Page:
Kelly´s last blog post..did you know that February is national hot breakfast month?

16 Jerry February 20, 2009

These are good tips. You must have a large family if it’s 10 euros for dinner. I would add buying in bulk if you can. We have a Metro here which is akin to a Sam’s Club or Costco in the US. It leads to major savings if you can find one. Living frugally is your insurance for your budget.

17 Patricia February 20, 2009

This is the second time I’ve visited your site – I really like it and the good tips…and your insite about living in France. I am German who is living in Spain but came here by way of Belgium.

Anyway, I just wanted to comment on your idea about serving with measuring cups. If you take the time to measure out your usual serving spoons that you use, you will be more aware of the tools you already have. i.e. the average soup ladle holds about a cup, average serving spoon about half a cup and so on. This is good training for the ‘eye-measure’.

Love your logo!
greetings from Spain,

18 Nicole February 20, 2009

Yeah the whole martyr business of budgeting is so annoying. Like you said, some things you cut and you don’t notice. Looking at it that way, it’s more like a game. :^) You’re so good Kelly!

Nicole´s last blog post..Ask And You Shall Recieve

19 Andy @ Retire at 40 February 22, 2009

I did a number of things last years which all add up. Just off the top of my head:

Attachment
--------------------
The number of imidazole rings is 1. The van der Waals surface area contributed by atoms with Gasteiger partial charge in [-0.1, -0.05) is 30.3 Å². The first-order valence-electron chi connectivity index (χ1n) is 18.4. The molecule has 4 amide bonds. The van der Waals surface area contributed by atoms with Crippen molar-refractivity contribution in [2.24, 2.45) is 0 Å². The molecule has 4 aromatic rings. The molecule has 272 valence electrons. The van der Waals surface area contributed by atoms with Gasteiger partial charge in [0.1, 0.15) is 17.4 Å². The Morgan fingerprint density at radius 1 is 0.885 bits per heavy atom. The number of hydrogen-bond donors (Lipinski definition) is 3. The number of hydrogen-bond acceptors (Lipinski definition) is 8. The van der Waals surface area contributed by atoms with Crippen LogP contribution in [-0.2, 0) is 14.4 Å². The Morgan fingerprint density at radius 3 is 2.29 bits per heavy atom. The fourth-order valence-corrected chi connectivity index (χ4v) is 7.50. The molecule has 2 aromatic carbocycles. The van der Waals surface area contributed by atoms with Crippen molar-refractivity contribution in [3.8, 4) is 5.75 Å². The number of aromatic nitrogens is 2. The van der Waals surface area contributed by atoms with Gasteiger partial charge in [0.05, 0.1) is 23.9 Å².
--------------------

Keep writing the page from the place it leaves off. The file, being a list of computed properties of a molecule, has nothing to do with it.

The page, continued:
* stopped buying those take-away coffees (yes, it does make a difference)
* moved into a small flat
* now living in town
* can now walk to work
* sold my car and bought a bike (now hardly ever pay fr transport)
* reduced my internet connection level

… and lots of other stuff too. I did enough to be able to work a 4 day week and not notice any financial difference … except that I was also saving more!!!

Andy @ Retire at 40´s last blog post..Turning a Rental House into Completely Passive Income

20 Patricia February 22, 2009

One of my personal commitments to my kitchen is to avoid waste. For me this means using up what I have in the refrigerator already before buying more and I am slowly working thru my small trunk freezer. So I take things out the night before or early morning and a little leftover veg/broth/tomato sauce gets turned into a soup, pureed or not. A little left over meat may get cubed and added. I am also getting inventive with the excess of leftover stale bread thanks to my husband who is a bread eater.

The baguettes/or similar dry out very quickly within a day. So I make him freeze half and eat the second half or else he's eating a lot of croutons in his soup!

Through all this, for once I have an uncluttered refrigerator and nothing goes off. No more forgotten vegetables in the bottom bin anymore!

21 Patricia February 22, 2009

Andy…wow…very impressive!

22 Rafiq February 23, 2009

There are also a lot of great ways to find coupons and deals online that
you can print out to save money every week at places like the grocery store,
etc. There is one particular website that I really like to use called
Cheaptweet, that scours the Twitter world for all deals that are being

23 Allen March 12, 2009

I think you have an excellent blog here. Anyway, you mention above about the “Latte Factor,” otherwise known as cutting out a cup of java a day. It actually does make a difference over time. There is a book called “The Automatic Millionaire” that discusses the Latte Factor. The name of the book is cheesy, but the content is excellent. The Latte Factor is only one of the many excellent frugal ideas in this book. I read it about 5 years ago and it changed my life. I too went business school and got my MBA (2002) and graduated with lots of debt. Now I’m debt free (except my mortage) and credit this book with lots of excellent tips.